The giant retailer's CEO attributed lower earnings to an unusual economic environment, including U.S. inflation levels. Walmart cut its earnings outlook for the rest of the fiscal year.

Walmart Inc.’s digital sales grew slightly year over year during the first quarter of the retail giant’s fiscal 2023, but at a slower rate than overall sales.

Walmart reported digital sales grew 1.0% year over year for the quarter ended April 30. Meanwhile, overall revenue grew 2.4% to $141.57 billion, from $138.31 billion for the year-earlier period. On a constant-currency basis, overall revenue grew 2.6% year over year, Walmart says.

On a two-year stacked basis — which compares the most recent sales with pre-pandemic levels — ecommerce sales growth was 38%. By the same measure, overall comparable sales grew 9.0%.

Comparable sales measure retail sales across stores and other sales channels that existed in the previous reporting period. In Q1, Walmart (No. 2 in the 2022 Digital Commerce 360 Top 1000) says comparable sales grew 3.0% year over year. The retailer also says it gained market share in the grocery sector but did not provide specific figures.

During a Tuesday conference call with analysts, Walmart CEO Douglas McMillon said the retailer has been “making progress on the ecommerce experience” as in-stock merchandise levels improve. He said Walmart continues to enhance its website and app experiences, and its delivery services have become more accurate and faster.


Effects of losing a fulfillment center

In April, a fire destroyed Walmart’s ecommerce fulfillment center in Plainfield, Indiana, one of the retailer’s largest such facilities. The disaster hurt Walmart’s ecommerce operation, McMillon said.

“The buildings were destroyed, but thankfully and most importantly, no one was hurt,” McMillon said. “The loss did put strain on our system, however. The team quickly reacted to utilize our stores and spread volume to our other FCs to fulfil ecommerce orders. I’m proud of the team for moving so quickly to keep orders flowing to our customers.”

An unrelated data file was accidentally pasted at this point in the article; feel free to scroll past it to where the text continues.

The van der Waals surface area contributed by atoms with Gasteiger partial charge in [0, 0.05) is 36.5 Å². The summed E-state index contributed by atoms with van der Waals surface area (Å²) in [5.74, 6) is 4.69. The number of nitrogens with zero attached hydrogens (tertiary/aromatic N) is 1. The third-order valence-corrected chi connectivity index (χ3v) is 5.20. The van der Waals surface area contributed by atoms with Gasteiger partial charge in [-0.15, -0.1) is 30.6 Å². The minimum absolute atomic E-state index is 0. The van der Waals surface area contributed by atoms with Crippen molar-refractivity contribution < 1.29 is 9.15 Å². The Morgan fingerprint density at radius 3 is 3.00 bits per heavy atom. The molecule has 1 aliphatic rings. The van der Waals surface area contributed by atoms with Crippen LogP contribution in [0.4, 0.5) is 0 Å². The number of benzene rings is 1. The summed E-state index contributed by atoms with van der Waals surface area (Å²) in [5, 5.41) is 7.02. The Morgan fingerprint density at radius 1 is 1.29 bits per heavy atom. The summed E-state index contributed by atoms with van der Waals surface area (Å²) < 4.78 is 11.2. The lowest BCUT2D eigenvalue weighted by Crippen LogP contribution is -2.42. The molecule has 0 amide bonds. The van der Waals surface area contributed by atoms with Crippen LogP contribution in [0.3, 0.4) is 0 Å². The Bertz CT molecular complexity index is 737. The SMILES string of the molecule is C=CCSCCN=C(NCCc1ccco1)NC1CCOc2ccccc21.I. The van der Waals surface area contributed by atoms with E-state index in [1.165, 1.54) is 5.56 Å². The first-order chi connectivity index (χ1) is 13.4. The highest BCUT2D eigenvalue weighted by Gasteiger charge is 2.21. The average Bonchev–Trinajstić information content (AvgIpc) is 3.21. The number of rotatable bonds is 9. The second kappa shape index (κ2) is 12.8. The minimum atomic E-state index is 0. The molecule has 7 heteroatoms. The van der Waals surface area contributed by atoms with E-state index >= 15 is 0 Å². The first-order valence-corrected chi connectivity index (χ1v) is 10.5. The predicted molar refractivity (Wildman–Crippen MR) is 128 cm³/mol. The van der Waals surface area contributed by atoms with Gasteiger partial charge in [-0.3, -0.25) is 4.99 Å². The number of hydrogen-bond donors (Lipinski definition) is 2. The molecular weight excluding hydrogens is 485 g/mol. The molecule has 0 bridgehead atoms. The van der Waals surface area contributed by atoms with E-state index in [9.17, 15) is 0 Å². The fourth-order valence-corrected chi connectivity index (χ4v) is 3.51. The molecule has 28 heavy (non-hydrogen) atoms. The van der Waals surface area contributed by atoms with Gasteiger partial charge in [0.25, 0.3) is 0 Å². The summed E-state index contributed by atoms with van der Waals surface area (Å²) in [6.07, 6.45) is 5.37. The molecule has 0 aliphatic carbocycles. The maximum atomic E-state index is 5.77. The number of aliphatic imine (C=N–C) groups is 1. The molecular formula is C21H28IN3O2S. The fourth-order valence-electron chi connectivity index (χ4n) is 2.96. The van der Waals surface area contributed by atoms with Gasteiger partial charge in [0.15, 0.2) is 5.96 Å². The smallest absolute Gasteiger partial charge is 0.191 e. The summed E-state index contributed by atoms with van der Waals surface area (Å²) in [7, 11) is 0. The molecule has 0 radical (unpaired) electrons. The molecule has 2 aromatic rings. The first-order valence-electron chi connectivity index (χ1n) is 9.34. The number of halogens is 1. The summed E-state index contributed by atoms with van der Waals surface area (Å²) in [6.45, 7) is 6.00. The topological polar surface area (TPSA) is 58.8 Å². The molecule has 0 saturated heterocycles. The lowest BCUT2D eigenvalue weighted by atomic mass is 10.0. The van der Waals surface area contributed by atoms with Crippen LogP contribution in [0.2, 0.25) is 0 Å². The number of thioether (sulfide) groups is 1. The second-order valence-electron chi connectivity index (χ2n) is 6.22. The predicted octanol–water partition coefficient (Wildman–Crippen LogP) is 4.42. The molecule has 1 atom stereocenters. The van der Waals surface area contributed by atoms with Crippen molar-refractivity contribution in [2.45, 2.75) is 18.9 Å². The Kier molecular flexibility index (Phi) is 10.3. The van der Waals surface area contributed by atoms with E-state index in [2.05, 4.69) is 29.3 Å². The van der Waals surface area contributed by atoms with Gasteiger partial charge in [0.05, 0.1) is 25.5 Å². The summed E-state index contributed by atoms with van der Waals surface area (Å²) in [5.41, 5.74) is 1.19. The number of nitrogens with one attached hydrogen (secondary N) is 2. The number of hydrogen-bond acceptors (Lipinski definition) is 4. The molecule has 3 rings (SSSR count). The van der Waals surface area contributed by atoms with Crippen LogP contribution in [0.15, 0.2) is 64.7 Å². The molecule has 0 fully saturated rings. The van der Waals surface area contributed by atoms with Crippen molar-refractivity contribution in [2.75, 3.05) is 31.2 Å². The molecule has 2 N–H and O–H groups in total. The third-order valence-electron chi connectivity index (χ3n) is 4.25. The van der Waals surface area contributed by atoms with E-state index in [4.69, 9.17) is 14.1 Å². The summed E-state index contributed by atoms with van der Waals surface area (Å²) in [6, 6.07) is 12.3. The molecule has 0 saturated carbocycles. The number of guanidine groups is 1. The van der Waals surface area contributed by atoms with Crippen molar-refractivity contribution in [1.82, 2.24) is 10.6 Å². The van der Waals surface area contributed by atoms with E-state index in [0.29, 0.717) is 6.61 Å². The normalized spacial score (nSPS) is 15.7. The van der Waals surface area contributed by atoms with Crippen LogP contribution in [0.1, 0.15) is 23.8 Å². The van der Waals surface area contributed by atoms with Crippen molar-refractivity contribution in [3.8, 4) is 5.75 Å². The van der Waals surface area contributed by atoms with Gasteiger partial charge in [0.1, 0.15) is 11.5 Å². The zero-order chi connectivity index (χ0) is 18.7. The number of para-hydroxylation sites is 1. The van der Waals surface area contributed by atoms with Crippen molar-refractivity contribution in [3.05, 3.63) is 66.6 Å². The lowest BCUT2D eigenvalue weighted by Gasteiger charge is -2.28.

According to local news reports, Walmart informed Indiana officials that it would not reopen the Plainfield fulfillment center.


While its top line grew, Walmart’s bottom line suffered. Consolidated net income was $2.10 billion, down 24.6% from $2.81 billion in the comparable period a year earlier. Consolidated operating income was $5.31 billion, a decrease of 23.0% from $6.91 billion a year earlier.

McMillion said in a statement that the decreased earnings were “unexpected” and reflected the unusual economic environment. That includes United States inflation levels, particularly in food and fuel. Those factors, he said, “created more pressure on margin mix and operating costs than we expected. We’re adjusting and will balance the needs of our customers for value with the need to deliver profit growth for our future.”

Full-year profit forecast cut

Walmart reported it expects operating revenue for FY 2021 to decrease about 1% compared with the previous year, in constant-currency terms. That was a notable change from February, when Walmart said it expected operating income to increase by about 3% compared with FY 2022.


Walmart also expects net sales to grow about 4.0% in constant-currency terms. In February, Walmart expected net sales to grow about 3% in constant-currency terms. The retailer expects comparable sales growth of 3.5%, excluding fuel. In February, Walmart projected comparable sales growth of “slightly above” 3.0%, excluding fuel.

“There is a lot of uncertainty looking forward,” McMillon said to analysts. “Things are very fluid. I know you all are gathering information every day, and so are we. And as I talk to people across the country and across the world, there seems to be more uncertainty now in a very fluid environment, and so we’ll just deal with that, and we like the hand that we’ve got to play.”

McMillon also set the stage for more price increases, saying the company would seek to balance customers’ needs to deliver profit growth. His goal is to raise prices while staying below competitors and limiting the price bumps on entry-level food items.


“Price leadership is especially important right now,” McMillon told analysts. He vowed to put the disappointing quarter “behind us and have a strong year.”

For the quarter ended April 30, Walmart reported:

  • Revenue of $141.57 billion, up 2.4% from $138.31 billion for the comparable period a year earlier.
  • Consolidated net income of $2.10 billion, down 24.6% from $2.81 billion in the comparable period a year earlier.
  • Consolidated operating income was $5.31 billion, a decrease of 23.0% from $6.91 billion a year earlier.
  • Walmart U.S. sales of $96.9 billion, up 4.0% from $93.2 billion a year earlier.
  • Walmart U.S. operating income of $4.5 billion, down 18.2% from $5.5 billion a year earlier.
  • Sam’s Club revenue of $19.6 billion, up 17.5% from $16.7 billion in Q1 in fiscal 2022.
  • Sam’s Club operating income of $800.0 million, down 35.3% from $1.2 billion in Q1 in fiscal 2022.

Percentage changes may not align exactly with dollar figures due to rounding.

Bloomberg News contributed to this report.


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